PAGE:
X-ray Detections of Sub-millimetre Galaxies: Active Galactic Nuclei Versus Starburst Contribution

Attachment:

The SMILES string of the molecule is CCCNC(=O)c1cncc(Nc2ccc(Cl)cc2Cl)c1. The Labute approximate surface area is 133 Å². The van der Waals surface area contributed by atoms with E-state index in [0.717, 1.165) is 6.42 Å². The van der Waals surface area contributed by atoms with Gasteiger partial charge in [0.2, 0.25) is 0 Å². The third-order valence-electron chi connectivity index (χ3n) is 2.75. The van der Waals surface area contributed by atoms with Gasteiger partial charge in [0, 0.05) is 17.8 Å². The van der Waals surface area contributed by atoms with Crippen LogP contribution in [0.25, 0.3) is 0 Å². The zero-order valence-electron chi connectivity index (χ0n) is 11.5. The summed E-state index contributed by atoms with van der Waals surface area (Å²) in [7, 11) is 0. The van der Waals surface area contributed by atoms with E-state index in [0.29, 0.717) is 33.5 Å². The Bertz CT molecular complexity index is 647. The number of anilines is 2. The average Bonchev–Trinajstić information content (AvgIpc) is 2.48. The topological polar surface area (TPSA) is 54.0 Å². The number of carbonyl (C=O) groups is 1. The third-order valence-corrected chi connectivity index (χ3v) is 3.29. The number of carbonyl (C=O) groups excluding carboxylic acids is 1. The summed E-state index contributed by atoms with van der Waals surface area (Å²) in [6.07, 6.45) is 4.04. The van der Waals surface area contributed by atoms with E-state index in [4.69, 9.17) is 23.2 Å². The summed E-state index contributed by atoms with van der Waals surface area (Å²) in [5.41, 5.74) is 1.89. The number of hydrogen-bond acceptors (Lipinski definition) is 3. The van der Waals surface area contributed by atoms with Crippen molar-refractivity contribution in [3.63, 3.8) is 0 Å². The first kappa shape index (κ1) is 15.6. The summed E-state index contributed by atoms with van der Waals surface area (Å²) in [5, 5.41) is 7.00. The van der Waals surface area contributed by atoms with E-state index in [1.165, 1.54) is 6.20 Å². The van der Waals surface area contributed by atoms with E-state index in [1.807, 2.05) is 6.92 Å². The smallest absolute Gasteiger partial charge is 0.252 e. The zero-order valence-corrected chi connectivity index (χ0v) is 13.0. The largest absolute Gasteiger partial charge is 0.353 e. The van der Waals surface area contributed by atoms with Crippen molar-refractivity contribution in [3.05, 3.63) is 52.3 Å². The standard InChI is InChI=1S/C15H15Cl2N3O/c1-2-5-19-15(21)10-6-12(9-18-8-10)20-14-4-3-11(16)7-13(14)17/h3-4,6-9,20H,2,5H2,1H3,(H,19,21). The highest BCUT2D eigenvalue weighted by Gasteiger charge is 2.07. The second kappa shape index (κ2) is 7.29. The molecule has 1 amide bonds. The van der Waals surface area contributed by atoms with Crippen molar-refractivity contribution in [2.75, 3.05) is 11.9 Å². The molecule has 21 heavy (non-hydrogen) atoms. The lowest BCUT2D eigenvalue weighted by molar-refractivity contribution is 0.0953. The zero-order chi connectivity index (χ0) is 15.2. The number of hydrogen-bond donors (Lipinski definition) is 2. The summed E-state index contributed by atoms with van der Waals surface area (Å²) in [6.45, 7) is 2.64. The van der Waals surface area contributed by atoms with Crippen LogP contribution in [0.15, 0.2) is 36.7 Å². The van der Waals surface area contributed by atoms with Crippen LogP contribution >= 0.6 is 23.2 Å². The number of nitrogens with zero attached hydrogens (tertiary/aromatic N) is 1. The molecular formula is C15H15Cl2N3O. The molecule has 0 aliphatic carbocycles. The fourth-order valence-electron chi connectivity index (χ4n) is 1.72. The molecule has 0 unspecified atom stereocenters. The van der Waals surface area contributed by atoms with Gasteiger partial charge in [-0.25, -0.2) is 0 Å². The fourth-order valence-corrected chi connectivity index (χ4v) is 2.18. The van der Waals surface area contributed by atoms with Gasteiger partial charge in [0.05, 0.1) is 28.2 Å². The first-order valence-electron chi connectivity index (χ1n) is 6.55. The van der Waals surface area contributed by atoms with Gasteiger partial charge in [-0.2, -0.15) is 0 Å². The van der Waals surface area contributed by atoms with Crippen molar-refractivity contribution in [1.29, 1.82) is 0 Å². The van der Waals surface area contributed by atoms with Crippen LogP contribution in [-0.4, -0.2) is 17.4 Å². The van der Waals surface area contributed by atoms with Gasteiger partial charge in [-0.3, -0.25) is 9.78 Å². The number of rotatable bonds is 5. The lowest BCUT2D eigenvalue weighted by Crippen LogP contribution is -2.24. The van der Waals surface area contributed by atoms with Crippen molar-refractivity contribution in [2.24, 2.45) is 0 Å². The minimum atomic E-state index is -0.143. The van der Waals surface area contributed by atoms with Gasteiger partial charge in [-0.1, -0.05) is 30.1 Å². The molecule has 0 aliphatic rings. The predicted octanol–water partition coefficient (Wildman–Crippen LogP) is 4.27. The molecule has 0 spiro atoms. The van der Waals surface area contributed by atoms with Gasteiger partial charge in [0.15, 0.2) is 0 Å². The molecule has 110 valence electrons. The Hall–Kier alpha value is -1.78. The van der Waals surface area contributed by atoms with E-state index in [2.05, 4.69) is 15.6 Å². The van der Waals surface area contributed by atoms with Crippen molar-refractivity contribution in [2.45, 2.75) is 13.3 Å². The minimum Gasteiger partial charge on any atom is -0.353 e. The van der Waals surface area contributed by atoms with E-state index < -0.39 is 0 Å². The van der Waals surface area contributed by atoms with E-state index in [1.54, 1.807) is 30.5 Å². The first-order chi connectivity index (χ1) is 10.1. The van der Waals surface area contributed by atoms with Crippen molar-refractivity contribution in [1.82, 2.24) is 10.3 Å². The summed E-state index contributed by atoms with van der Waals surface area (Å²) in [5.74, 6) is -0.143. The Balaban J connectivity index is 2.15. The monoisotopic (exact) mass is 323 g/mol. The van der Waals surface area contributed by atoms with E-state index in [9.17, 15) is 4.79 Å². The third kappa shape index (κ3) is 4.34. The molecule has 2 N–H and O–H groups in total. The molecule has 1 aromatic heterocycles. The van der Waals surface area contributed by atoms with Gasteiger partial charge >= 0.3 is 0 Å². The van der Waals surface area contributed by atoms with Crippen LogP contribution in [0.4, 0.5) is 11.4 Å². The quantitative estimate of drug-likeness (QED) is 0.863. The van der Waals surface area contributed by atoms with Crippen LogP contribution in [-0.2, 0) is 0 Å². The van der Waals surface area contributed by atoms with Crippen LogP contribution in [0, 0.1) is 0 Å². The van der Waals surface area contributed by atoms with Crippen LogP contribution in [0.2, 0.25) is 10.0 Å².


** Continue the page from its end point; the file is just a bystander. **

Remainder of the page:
We present a large-scale study of the X-ray properties and near-IR-to-radio SEDs of submillimetre galaxies (SMGs) detected at 1.1mm with the AzTEC instrument across a ~1.2 square degree area of the sky. Combining deep 2-4 Ms Chandra data with Spitzer IRAC/MIPS and VLA data within the GOODS-N/S and COSMOS fields, we find evidence for AGN activity in ~14 percent of 271 AzTEC SMGs, ~28 percent considering only the two GOODS fields. Through X-ray spectral modeling and SED fitting using Monte Carlo Markov Chain techniques to Siebenmorgen et al. (2004) (AGN) and Efstathiou et al. (2000) (starburst) templates, we find that while star formation dominates the IR emission, with SFRs ~100-1000 M_sun/yr, the X-ray emission for most sources is almost exclusively from obscured AGNs, with column densities in excess of 10^23 cm^-2. Only for ~6 percent of our sources do we find an X-ray-derived SFR consistent with NIR-to-radio SED derived SFRs. Inclusion of the X-ray luminosities as a prior to the NIR-to-radio SED effectively sets the AGN luminosity and SFR, preventing significant contribution from the AGN template. Our SED modeling further shows that the AGN and starburst templates typically lack the required 1.1 mm emission necessary to match observations, arguing for an extended, cool dust component. The cross correlation function between the full samples of X-ray sources and SMGs in these fields does not indicate a strong correlation between the two populations at large scales, suggesting that SMGs and AGNs do not necessarily trace the same underlying large scale structure. Combined with the remaining X-ray-dim SMGs, this suggests that sub-mm bright sources may evolve along multiple tracks, with X-ray-detected SMGs representing transitionary objects between periods of high star formation and AGN activity while X-ray-faint SMGs represent a brief starburst phase of more normal galaxies.